21. The question, however, that has been put before the Full Bench is, whether in this case the petitioner 'can properly be convicted under, Section 363 of the Penal Code, of kidnapping from lawful.guardianship, or whether, that offence being completed when she left the house and guardianship of her husband, he cannot under any circumstances be convicted of that offence.' This question, as I understand it, presupposes that the girl did leave the guardianship of her husband before the petitioner had anything to do with her; and if that be so, the only matter for consideration is whether the act of the petitioner in joining the principal offender or offenders subsequent to the kidnapping of the girl in promoting the purpose of taking her to Calcutta, makes him guilty of the offence of kidnapping, as defined in Section 361.
22. The learned Judges in referring this case to the Pull Bench have relied upon the decision of the Madras High Court in the case of Beg. v. Samia Kaundan (1876) I.L.R., 1 Mad.. 173, where that Court in the course of their judgment, observed: 'So long as the process of taking the minor out of the keeping of the lawful guardian continued, the offence of kidnapping might be abetted.'
23. This proposition taken by itself would seem to involve the question, when was the taking away out of the keeping of the lawful guardian complete. According to the view of facts in this case, as accepted by the learned Judges who have referred this case, the taking away out of the guardianship of the husband was complete before the petitioner joined the principal offenders in taking the girl to Calcutta; and in this view of the matter it follows that he could not have abetted the offence of kidnapping the girl.
24. Referring, however, to the judgment of the Magistrate which gives the facts upon which the question before the Full Bench arises--facts which have not been contested by the learned Vakil for the Crown--what occurred was this: one Rajani who appears to be son of the priest of the husband's family, promised the girl that he would take her to her mother; that one evening she was taken away not however to her mother's house, but to the house of Rajani's father Rambundhu, and here she was kept for two days and then one Mohendro came and took her away to his own house and kept her there for 20 days, and subsequently clandestinely removed her to the house of the petitioner, and from that house the petitioner and Mohendro took her through different places to Calcutta. And we have been informed by the learned Vakil for the petitioner that it appears on the record that Rambundhu's house is a mile distant from the house of the girl's husband, and Nemai's house is about 8 miles from Mohendro's.
25. Upon these facts, when was the taking away complete?. It may be taken to have been complete either when she was taken to Rambundhu's house or to Mohendro's house. At any rate the process of taking the minor out of the keeping' of the guardian was complete when she was taken from Rambundhu's to Mohendro's house, and there kept for 20 days together, without being allowed to go back to her husband's or to her mother's. If the taking away was then complete, I fail to see how, subsequent thereto, the petitioner could have committed the offence of kidnapping, when the girl was taken over to his house. What the petitioner did when she was taken by Mohendro to his house had evidently no Connection with, or bearing upon the matter of taking or enticing away from the guardianship of her husband. His acts and conduct might possibly bring him within the provisions of Section 368 of the Indian Penal Code but he cannot be brought within Section 363, unless there is some evidence (and it is conceded there is noneshowing that it was at his instigation that the girl was kidnapped.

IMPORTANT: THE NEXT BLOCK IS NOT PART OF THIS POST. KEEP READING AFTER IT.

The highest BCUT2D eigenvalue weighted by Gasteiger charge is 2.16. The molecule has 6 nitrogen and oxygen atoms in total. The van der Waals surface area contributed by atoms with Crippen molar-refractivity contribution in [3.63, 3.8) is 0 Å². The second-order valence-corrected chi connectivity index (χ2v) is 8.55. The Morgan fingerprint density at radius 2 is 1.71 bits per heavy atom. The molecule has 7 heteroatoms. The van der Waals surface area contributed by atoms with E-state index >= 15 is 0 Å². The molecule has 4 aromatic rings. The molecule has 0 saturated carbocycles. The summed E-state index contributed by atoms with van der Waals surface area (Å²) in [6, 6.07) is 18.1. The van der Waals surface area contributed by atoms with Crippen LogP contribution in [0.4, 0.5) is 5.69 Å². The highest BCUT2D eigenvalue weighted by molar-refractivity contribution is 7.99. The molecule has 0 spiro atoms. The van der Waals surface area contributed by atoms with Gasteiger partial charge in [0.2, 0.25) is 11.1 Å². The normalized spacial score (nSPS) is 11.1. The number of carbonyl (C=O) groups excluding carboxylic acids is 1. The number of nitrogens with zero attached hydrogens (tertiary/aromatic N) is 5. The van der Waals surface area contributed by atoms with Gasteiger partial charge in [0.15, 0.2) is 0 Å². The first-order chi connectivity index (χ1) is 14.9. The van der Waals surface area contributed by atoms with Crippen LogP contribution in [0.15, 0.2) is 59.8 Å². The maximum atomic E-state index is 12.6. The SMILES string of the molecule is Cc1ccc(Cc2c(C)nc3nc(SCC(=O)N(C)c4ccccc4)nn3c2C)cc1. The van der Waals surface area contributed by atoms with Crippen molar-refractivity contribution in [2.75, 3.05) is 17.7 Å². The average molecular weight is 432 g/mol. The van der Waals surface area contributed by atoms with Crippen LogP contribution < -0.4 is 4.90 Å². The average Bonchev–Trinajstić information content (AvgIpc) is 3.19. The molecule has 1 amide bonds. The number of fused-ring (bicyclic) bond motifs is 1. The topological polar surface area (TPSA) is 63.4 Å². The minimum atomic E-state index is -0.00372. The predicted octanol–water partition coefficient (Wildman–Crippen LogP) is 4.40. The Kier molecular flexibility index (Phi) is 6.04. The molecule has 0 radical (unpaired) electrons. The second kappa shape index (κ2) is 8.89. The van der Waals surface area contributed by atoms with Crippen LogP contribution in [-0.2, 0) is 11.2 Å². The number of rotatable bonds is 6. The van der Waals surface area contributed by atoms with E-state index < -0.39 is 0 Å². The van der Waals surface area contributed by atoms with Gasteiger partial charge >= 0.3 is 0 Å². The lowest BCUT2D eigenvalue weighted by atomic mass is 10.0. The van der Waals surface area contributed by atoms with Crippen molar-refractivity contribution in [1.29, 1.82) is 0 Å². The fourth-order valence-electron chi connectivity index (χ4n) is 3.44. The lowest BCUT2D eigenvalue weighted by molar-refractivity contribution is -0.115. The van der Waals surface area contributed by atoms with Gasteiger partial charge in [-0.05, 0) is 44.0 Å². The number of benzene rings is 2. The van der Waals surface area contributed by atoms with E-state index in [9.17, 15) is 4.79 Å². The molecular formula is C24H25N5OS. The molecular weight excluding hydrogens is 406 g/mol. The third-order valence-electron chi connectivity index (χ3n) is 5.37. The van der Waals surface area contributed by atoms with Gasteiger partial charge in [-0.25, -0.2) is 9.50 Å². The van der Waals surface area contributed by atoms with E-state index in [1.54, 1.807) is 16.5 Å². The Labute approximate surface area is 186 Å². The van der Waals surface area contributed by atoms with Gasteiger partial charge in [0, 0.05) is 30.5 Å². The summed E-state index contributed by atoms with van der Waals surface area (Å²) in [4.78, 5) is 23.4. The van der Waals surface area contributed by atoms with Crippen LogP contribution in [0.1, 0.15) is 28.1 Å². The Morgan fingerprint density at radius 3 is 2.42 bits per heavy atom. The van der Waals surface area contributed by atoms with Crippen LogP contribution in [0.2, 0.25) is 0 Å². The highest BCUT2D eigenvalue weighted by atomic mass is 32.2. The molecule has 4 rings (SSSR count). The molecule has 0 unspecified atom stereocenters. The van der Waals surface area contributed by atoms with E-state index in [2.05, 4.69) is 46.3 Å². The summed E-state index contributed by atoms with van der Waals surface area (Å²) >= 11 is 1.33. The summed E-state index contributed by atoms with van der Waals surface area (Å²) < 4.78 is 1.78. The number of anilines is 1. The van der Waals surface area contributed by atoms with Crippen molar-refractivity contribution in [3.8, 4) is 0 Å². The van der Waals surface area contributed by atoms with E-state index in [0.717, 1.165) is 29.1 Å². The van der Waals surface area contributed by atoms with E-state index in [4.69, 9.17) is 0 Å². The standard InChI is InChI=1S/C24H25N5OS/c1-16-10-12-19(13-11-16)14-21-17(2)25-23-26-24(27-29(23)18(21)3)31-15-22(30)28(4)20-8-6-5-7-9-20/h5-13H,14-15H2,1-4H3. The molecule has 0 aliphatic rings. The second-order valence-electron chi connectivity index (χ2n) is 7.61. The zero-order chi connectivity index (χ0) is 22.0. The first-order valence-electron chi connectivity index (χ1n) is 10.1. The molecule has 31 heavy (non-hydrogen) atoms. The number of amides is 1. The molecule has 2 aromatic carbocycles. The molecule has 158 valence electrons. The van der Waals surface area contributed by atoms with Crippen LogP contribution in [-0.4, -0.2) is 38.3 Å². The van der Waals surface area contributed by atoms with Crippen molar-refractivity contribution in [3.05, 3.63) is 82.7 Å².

26. The case of Beg. v. Samia Kaundan (1876) I.L.R., Mad., 173, was one where the offence was an attempt at kidnapping a boy out of British India as defined in Section 360. The accused knowing that the boy had left home without the consent of his parents, at the instigation of another person undertook to carry him to Kandy in Ceylon, and had proceeded on the way as far as Trichinopoly where he was arrested. The learned Judges of the Madras High Court held that the offence committed by the accused was one which fell under Section 363, read with Section 116, of the Indian Penal Code. It will be observed that Section 363 refers to two distinct offences: (1) kidnapping a person from British India, without that person's consent or of some person legally authorized to consent on his behalf as defined in Section 360, and (2) kidnapping out of lawful guardianship as defined in Section 361; and that being so, the conclusion arrived at by the Madras High Court would seem to me to be correct. The learned Judges, however, in the course of their judgment made certain observations to which I have already referred. If these observations are read by the light of the facts of the case and the conclusion arrived at by the Court, there is no ground to take exception thereto; for until the minor was taken out of British India, the attempt to commit the offence was being made. It was thus a continuous offence, and the offender was therefore liable to be punished for the first of the two offences mentioned in Section 363, read with Section 116, Indian Penal Code. But suppose the minor was actually taken out of British India, could it be said that any person, who joined the kidnapper in Ceylon and removed the boy from place to place or kept him in his possession, would be guilty of the offence of kidnapping out of British India, as defined in Section 360? I apprehend not for the offence was complete when the minor was put out of British India. The whole question in a case like this is, when was the offence complete. If however the observation of the learned Judges in the Madras case be taken as applicable not only to a case of kidnapping out of British India, as defined in Section 360, but also to the case of kidnapping, as defined in Section 361,1 am bound to say that I am unable to agree with them; and I observe that the case has been dissented from in two cases in Allahabad, Queen-Empress v. Barn Dei (1896) I.L.R., 18 All, 350, and Queen-Empress v. Ram Sundar (1896) I.L.R., 19 All, 109.